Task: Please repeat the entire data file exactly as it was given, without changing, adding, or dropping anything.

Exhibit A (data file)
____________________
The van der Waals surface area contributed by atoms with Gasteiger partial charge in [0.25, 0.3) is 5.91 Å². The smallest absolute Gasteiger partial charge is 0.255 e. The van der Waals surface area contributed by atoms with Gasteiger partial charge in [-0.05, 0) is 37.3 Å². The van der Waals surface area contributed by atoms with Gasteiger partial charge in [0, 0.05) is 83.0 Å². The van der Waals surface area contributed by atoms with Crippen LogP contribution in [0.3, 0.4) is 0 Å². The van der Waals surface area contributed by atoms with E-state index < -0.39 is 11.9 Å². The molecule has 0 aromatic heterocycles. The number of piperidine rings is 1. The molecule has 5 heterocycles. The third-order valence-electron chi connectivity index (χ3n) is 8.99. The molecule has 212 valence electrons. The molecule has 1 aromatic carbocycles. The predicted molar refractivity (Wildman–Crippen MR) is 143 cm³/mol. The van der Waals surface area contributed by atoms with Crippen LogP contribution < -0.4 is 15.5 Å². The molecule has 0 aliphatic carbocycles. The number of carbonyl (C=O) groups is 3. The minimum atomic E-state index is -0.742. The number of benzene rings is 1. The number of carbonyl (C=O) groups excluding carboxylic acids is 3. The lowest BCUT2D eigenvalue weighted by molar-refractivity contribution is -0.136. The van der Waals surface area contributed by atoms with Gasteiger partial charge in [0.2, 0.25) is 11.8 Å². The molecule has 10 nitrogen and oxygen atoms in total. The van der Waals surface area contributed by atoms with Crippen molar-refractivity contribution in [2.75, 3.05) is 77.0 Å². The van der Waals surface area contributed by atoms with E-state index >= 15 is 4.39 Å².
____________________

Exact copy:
The van der Waals surface area contributed by atoms with Gasteiger partial charge in [0.25, 0.3) is 5.91 Å². The smallest absolute Gasteiger partial charge is 0.255 e. The van der Waals surface area contributed by atoms with Gasteiger partial charge in [-0.05, 0) is 37.3 Å². The van der Waals surface area contributed by atoms with Gasteiger partial charge in [0, 0.05) is 83.0 Å². The van der Waals surface area contributed by atoms with Crippen LogP contribution in [0.3, 0.4) is 0 Å². The van der Waals surface area contributed by atoms with E-state index < -0.39 is 11.9 Å². The molecule has 0 aromatic heterocycles. The number of piperidine rings is 1. The molecule has 5 heterocycles. The third-order valence-electron chi connectivity index (χ3n) is 8.99. The molecule has 212 valence electrons. The molecule has 1 aromatic carbocycles. The predicted molar refractivity (Wildman–Crippen MR) is 143 cm³/mol. The van der Waals surface area contributed by atoms with Crippen LogP contribution < -0.4 is 15.5 Å². The molecule has 0 aliphatic carbocycles. The number of carbonyl (C=O) groups is 3. The minimum atomic E-state index is -0.742. The number of benzene rings is 1. The number of carbonyl (C=O) groups excluding carboxylic acids is 3. The lowest BCUT2D eigenvalue weighted by molar-refractivity contribution is -0.136. The van der Waals surface area contributed by atoms with Gasteiger partial charge in [0.2, 0.25) is 11.8 Å². The molecule has 10 nitrogen and oxygen atoms in total. The van der Waals surface area contributed by atoms with Crippen molar-refractivity contribution in [2.75, 3.05) is 77.0 Å². The van der Waals surface area contributed by atoms with E-state index >= 15 is 4.39 Å².